This has been a question that I have contemplated on a regular occasion. I am sure many of you out there have also tried to put a finger on it. It is not an easy question, and most could argue that “it depends”.
When I say “it depends”; there are obviously several different types of projects one could manage. It could be construction, information technology, or any number of different things. I can’t say I can talk from experience about building a skyscraper or managing a humanitarian effort. I can talk through my experience with managing IT projects over the last 14 years.
As Charlie Murphy once said about Rick James, “he’s a habitual line-stepper.”
I think this is a quality you look for in a PM. There is nothing wrong with “probing” and “pushing the limit”. The key here is that you need to understand the reactions and data you accumulate and adjust course. Towing the line allows you to push outside groups in ways that ensure that your project can be accomplished or remove untenable requirements. I recently delivered some Ghirardelli Chocolate to a team I was about to dump several weeks’ worth of work on and ask them to accomplish their tasks in a couple of days. Sometimes it is not that easy and requires less diplomatic relations.
I feel that commitment to service is important. This is a commitment not only to the customer but to the team that you are managing. You have to be an enabler. If you have been around Agile principles, a common term for this is “servant leadership”. In a lot of ways, project managers become an obstacle for teams to work around. The PM is constantly barraging the team with requests for status, timelines, and documentation. As a PM, you need to find ways to not be an obstacle, but instead be part of the process. Integrate yourself so you are aware of everything that is happening, and be able to plan, react and respond to things that might stump your team or put them in a bad spot. The team is worried about the work, and in most cases, they are not worried about something two or three steps down the road. The PM is the face to the customer, in most cases. I haven’t been to many meetings as a PM that do not result in more requirements or scope creep. “Project awareness” can translate into putting your customer in a position to succeed. As the PM, you should put project operational dynamics ahead of spreadsheets. PMs that do this are sought after.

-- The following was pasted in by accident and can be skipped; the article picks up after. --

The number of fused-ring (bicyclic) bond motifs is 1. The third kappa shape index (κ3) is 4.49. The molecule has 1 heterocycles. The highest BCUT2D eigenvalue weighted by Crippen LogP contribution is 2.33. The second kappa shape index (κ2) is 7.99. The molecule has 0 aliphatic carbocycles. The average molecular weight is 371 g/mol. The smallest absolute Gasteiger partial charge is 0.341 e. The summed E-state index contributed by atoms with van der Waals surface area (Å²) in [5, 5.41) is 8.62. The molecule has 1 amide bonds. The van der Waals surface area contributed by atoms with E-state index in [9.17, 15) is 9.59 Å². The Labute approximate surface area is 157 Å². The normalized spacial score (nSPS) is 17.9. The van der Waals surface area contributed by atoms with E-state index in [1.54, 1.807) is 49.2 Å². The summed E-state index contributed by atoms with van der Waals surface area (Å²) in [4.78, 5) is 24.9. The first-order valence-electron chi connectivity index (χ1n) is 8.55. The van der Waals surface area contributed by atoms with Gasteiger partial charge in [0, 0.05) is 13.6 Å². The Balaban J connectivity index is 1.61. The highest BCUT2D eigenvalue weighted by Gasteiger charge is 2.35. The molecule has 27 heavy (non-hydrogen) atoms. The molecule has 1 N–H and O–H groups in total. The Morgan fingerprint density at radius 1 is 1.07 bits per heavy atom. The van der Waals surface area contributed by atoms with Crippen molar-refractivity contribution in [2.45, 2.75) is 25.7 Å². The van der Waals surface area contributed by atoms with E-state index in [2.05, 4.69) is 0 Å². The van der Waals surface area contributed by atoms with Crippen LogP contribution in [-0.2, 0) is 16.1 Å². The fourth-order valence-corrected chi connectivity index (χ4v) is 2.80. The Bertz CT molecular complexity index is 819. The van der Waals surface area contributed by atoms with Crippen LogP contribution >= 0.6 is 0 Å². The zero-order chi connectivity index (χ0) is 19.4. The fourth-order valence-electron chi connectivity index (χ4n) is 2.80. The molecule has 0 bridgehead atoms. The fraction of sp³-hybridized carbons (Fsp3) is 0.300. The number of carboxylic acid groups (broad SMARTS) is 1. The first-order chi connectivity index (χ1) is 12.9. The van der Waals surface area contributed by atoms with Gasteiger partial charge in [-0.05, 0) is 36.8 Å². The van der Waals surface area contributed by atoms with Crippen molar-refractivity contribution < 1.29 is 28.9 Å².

You have to be resilient and devoted.
This goes without saying, but I know now that this is something you can’t test for, and something that is hard to find in a person. When rubber meets the road, and our timelines start to slip, or warnings of impending doom go unrecognized; most of us tend to go off the deep end (Chicken Little anyone?). How you cope with chaos and uncertainty is important.
I know I have had to learn to live with bureaucracy as I work within the Department of Defense industry. You have to learn to operate within the constraints of the environment and ensure that if you have something you depend on, and the lead time is X months out, that you have done everything in your power to complete the paperwork; or arrange the appointment or whatever is necessary, so that when that date comes, the finger can’t point back to you as the reason for a slippage. PMs that can do this will develop loyalty and trust with the customer and team. Loyalty and trust are keys to relationships that weather any storm.
Mentoring is an underrated attribute of a project manager.
I have had the great fortune to be working, and have worked, for people that are great mentors. It is vitally important that a foundation for doing business the right way and understanding how to be a leader is communicated downfield. Mentoring is how you share your experiences and knowledge of the playing field (see business processes) with your team; so you can make them better. In a way, you must always be training your replacement, but also, you must help people grow and better themselves.
Exhibit confident decisiveness.
As a PM you need to make decisions, and you have to be willing to follow them through until another decision is available to change course. Don’t be a waffler. Don’t be a flip-flopper. Your customer won’t believe in you. Your team won’t trust you. You must be able to look your customer or teammate in the eye and tell them what they want to know, or what they are supposed to do, and they execute that order with unquestioned certainty. There is always a caveat here; which is, if you continue to make wrong decisions you probably are not cut out for this job.
I realize there are a lot of other attributes that make up a good project manager and based on scenarios, different attributes are more important than others. Hopefully, my unique take on some of the key attributes that I feel are important can help you as you look to hire, fire, or recognize a project manager. I need to stress that project managers need a little love and support too; so don’t forget to give them a pat on the back when something goes right.